Absorption rates depend on the stomach’s pH. These are not ideal forms if you have digestive problems such as heartburn/GERD, regular gas and bloating, or require medications such as tums or nexium (which decrease the stomach acid required for absorption of minerals). Those who are deficient in stomach acids may absorb more calcium from citrate malate, which is a water-soluble calcium supplement. However, it is important to correct digestive functioning in order to properly absorb calcium from both food and supplements.
The most highly absorbable form of calcium is ossein microcrystalline hydroxyapatite complex (MCHC), an extract from young bovine. MCHC is extremely bioavailable, well tolerated, and found to prevent bone loss, as well as to restore bone mineral density. MCHC should come from a professional brand to ensure a high-quality source that has not been subjected to hormones or antibiotics, etc.
Vitamin D – Vitamin D plays an important role in many vital body functions, and has a well-established role in calcium homeostasis and the maintenance of healthy bones. It is crucial for calcium absorption, and it also promotes bone mineralization. Twenty minutes of sun exposure each day is the optimal way to get vitamin D because when sunlight touches the skin, it produces vitamin D3(cholecalciferol), converting it into a form that can be metabolized by the liver and kidneys. Cholecalciferol is the naturally occurring form of vitamin D that can also be taken as a supplement. Emulsified supplement forms of vitamin D3 are well absorbed by the body (emulsification is a method of processing that dissolves a substance into an emulsifying liquid to increase surface area for more effective absorption and digestion).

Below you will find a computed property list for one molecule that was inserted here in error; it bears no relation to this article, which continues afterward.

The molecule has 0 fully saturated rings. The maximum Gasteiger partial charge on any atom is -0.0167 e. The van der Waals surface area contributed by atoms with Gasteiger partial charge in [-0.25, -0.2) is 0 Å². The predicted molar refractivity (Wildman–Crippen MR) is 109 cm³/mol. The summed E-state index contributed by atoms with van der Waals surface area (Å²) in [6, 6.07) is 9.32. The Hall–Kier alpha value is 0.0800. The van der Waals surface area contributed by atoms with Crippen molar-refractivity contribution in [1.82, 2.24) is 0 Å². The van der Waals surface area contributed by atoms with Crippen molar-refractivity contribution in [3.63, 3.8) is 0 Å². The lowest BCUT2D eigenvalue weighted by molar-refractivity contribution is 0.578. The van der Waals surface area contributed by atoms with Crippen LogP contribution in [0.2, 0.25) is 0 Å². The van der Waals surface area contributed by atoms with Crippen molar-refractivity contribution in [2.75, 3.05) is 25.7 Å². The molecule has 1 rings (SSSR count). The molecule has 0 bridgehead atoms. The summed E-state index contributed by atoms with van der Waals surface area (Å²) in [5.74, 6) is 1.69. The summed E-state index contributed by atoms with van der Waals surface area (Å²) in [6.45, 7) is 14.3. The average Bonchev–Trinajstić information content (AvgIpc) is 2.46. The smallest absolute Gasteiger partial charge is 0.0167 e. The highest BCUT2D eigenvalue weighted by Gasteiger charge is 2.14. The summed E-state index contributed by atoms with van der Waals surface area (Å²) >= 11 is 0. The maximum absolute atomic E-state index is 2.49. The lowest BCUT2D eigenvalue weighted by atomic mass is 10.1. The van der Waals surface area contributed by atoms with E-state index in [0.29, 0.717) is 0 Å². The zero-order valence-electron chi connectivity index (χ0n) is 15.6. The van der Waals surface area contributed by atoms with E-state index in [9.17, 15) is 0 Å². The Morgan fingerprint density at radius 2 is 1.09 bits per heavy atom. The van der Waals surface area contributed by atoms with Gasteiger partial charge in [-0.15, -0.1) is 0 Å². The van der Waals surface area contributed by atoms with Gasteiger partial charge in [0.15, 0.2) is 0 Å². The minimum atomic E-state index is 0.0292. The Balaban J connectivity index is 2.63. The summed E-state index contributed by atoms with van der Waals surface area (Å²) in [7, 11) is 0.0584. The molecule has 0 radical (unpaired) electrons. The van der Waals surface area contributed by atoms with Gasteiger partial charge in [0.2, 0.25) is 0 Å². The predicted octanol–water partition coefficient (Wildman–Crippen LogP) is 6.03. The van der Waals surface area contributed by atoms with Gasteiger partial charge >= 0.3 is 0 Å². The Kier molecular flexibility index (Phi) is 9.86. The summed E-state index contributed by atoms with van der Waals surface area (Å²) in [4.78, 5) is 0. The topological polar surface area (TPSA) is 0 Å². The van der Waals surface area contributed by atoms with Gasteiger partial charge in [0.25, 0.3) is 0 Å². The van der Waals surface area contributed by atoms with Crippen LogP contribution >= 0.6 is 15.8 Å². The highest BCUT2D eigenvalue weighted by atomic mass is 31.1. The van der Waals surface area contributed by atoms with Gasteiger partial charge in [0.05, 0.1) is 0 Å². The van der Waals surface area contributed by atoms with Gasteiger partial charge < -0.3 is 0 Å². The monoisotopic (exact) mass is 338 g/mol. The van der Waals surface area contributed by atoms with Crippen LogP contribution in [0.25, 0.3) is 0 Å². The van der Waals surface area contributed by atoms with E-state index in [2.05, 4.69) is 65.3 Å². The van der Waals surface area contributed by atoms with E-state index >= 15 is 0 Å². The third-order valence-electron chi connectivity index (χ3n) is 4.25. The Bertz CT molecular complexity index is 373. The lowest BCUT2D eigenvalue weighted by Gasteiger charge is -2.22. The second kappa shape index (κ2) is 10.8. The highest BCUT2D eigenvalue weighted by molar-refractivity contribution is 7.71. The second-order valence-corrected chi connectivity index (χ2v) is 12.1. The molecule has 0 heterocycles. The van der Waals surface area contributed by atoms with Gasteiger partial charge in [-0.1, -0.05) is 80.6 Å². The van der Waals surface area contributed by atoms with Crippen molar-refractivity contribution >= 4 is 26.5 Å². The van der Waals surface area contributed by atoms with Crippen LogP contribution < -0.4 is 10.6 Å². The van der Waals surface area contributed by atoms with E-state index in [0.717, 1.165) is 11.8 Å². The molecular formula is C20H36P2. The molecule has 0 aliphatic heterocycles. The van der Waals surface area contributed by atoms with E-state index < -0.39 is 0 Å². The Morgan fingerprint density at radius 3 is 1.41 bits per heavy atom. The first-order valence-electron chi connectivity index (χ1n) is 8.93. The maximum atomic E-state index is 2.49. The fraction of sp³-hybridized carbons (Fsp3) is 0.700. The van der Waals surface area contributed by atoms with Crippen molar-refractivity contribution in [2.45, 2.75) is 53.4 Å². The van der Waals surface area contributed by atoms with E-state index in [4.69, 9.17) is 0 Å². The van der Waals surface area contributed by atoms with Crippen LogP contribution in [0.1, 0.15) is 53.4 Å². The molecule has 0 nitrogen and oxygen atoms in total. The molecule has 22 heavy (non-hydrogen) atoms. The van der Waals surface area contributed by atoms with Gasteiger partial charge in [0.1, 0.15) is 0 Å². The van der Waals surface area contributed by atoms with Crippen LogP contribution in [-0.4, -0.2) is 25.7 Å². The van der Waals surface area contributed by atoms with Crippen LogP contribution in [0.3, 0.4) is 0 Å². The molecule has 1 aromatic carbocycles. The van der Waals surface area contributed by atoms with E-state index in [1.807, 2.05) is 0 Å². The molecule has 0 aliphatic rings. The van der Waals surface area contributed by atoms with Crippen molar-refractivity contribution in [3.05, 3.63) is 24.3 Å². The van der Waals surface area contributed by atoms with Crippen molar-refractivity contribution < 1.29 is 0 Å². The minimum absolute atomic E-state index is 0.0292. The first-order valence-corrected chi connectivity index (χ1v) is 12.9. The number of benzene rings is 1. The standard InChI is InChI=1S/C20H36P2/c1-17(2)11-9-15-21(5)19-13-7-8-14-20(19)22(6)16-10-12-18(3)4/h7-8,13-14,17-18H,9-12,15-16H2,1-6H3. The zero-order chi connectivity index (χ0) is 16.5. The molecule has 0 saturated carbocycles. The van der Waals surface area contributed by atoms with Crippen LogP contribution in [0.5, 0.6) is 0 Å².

Magnesium – Magnesium is an essential macro mineral that is involved in many enzymatic reactions in the body. Magnesium mediates two hormones that are integral to bone remodelling—calcitonin and the parathyroid hormone. It is also needed to convert vitamin D into its active form. Similar to calcium, magnesium also requires an acidic stomach environment for optimal absorption. The most absorbed supplement form is generally considered to be magnesium citrate. Calcium-magnesium balance is important and the suggested intake ratio is approximately 2:1 (Ca:Mg). It is often beneficial to take magnesium before bedtime as it has the added benefit of inducing muscle relaxation.
Vitamin K – Vitamin K is also required for bone maintenance and to balance calcium. Vitamin K was first identified as essential for normal blood clotting. It is now known to be essential for bone and artery health (keeping calcium in the bones and out of the arteries). Caution taking vitamin K with any anticoagulant (blood-thinning) medications as it can reverse the effects of these medications. Low serum Vitamin K has been found to be associated with lower bone mineral density and increased risk of hip fracture.